SUMMIT CO., UTAH (KSL) - Of all the gifts people want Santa to bring down the chimney this Christmas, Matthew Deane is hoping for more toilet paper.
"Right now, we are up to 690 rolls," Matthew said Tuesday. "We had to reset our goal from 500 to a thousand by the end of the month."
The Deanes had to move the rolls from under their Christmas tree to behind their living room couch because the stack grew to nearly five feet tall.
"We have a tower of toilet paper," Elizabeth Deane, Matthew's wife, said with a laugh.
Of course the Deanes feel it's better to have all that toilet paper inside their Oakley, Utah home than having their home covered in toilet paper, which was happening a lot.
"We weren't sure why we were getting toilet papered, if it was because we were different, or new, or we weren't from this small town and that's just kind of what you get when you're new," Elizabeth said.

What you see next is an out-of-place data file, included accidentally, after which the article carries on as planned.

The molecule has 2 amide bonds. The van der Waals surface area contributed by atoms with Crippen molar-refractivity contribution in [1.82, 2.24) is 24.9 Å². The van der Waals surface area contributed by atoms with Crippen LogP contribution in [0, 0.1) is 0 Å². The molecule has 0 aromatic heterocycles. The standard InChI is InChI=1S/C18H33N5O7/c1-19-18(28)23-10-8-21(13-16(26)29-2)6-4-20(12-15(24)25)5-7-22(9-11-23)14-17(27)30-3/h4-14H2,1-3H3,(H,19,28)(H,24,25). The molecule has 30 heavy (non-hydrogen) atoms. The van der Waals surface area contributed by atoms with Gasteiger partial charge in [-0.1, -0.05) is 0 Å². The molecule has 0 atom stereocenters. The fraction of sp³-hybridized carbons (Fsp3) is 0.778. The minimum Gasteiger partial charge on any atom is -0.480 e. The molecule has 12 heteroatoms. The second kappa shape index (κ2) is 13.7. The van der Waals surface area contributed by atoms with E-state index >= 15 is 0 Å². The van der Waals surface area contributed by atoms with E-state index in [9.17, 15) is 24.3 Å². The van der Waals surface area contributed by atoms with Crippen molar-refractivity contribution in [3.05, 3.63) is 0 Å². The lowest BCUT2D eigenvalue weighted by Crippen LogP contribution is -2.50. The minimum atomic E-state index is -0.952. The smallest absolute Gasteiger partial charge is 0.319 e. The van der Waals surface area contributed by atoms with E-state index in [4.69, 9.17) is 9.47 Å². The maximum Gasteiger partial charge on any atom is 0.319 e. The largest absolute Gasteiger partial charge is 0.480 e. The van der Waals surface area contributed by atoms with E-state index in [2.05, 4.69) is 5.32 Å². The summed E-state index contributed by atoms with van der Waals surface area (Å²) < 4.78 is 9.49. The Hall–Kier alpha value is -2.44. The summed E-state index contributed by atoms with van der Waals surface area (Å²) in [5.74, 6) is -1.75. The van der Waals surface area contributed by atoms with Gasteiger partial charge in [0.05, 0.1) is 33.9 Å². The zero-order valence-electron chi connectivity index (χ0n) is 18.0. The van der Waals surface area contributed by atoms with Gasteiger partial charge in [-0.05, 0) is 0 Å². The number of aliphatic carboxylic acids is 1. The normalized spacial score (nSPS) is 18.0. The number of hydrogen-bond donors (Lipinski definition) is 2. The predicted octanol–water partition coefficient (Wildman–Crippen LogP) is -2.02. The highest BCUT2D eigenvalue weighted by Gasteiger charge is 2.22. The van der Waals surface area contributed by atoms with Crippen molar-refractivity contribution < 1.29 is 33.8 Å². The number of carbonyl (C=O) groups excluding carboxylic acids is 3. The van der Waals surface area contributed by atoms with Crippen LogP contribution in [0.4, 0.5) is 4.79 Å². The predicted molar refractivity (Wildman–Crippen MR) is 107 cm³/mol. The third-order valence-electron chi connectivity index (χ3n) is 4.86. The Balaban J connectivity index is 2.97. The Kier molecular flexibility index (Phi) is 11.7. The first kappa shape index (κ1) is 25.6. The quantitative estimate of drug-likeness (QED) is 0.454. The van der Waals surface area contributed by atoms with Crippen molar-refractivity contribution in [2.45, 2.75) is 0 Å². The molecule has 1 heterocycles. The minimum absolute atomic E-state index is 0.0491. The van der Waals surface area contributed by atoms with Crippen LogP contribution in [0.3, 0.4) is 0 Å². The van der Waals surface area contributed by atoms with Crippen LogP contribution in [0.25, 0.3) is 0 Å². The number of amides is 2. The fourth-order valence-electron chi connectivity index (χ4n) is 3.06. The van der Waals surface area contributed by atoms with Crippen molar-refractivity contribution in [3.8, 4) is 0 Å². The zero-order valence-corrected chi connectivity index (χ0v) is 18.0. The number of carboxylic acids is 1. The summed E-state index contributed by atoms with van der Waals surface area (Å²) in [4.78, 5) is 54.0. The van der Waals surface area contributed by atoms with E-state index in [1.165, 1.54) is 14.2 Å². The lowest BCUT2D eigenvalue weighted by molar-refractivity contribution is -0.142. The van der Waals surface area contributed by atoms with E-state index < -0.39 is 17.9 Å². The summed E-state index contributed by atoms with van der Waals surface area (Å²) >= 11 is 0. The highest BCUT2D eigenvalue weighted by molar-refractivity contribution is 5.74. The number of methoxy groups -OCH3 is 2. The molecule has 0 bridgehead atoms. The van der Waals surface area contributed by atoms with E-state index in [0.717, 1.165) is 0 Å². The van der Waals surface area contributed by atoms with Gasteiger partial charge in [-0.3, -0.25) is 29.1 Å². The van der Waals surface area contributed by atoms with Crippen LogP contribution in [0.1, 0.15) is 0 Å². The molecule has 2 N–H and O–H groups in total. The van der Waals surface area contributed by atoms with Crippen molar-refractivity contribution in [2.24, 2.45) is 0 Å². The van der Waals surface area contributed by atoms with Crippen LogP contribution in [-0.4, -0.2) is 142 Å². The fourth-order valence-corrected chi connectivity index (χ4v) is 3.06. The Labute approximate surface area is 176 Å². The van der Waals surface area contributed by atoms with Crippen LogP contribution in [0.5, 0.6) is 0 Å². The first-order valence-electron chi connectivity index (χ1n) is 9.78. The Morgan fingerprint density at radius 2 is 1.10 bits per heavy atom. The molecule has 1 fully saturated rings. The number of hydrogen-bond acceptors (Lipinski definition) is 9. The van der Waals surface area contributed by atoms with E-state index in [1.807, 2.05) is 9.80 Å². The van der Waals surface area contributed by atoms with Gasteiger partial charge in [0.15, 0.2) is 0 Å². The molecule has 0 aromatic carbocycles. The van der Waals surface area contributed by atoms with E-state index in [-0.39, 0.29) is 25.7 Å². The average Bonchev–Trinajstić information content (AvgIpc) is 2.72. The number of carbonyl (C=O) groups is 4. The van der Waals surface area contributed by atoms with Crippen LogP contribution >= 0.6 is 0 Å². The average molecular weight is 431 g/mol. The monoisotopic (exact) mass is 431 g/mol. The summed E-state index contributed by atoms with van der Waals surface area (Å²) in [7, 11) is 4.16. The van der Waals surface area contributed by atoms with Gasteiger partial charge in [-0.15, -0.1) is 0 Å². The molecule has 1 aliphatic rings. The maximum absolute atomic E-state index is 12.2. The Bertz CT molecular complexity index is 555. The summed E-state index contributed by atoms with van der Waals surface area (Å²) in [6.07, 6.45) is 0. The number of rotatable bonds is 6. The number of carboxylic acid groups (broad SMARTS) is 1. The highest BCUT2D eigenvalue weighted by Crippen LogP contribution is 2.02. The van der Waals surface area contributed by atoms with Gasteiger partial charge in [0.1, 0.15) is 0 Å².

The first time their new home was covered in toilet paper was in August.
"We knew part of the culture of coming to Utah was to be toilet papered, because we both lived here as kids and we both did it," Matthew said. "But you do it once and you move on."
But then it kept happening, every single Friday and Saturday night, in fact.
Then, it started getting worse.
"Three in the morning, it didn't matter," Matthew said. "(They were) pounding on the windows, pounding on the doors, taking apart lawn furniture. "
It went on for four months.
Then, one evening, after calling the sheriff's office again, a Summit County deputy caught some of the teenagers and told their parents what was happening.
"They held their kids accountable and asked them to tell other kids not only that it needed to stop, but to tell them why — that it was tearing our family apart, that it had ruined our paradise," Matthew said.
The Deanes asked their neighbors and others in their community to come to their home to meet them and talk. They also asked them to bring toilet paper, which will be donated to a nearby food bank in Kamas.
"We decided to take the toilet paper and do something good about it," Elizabeth said.
As for the toilet paper on the outside, that has finally stopped.
"It's become a happy, positive experience. I never thought it would, but it really has," Matthew said.
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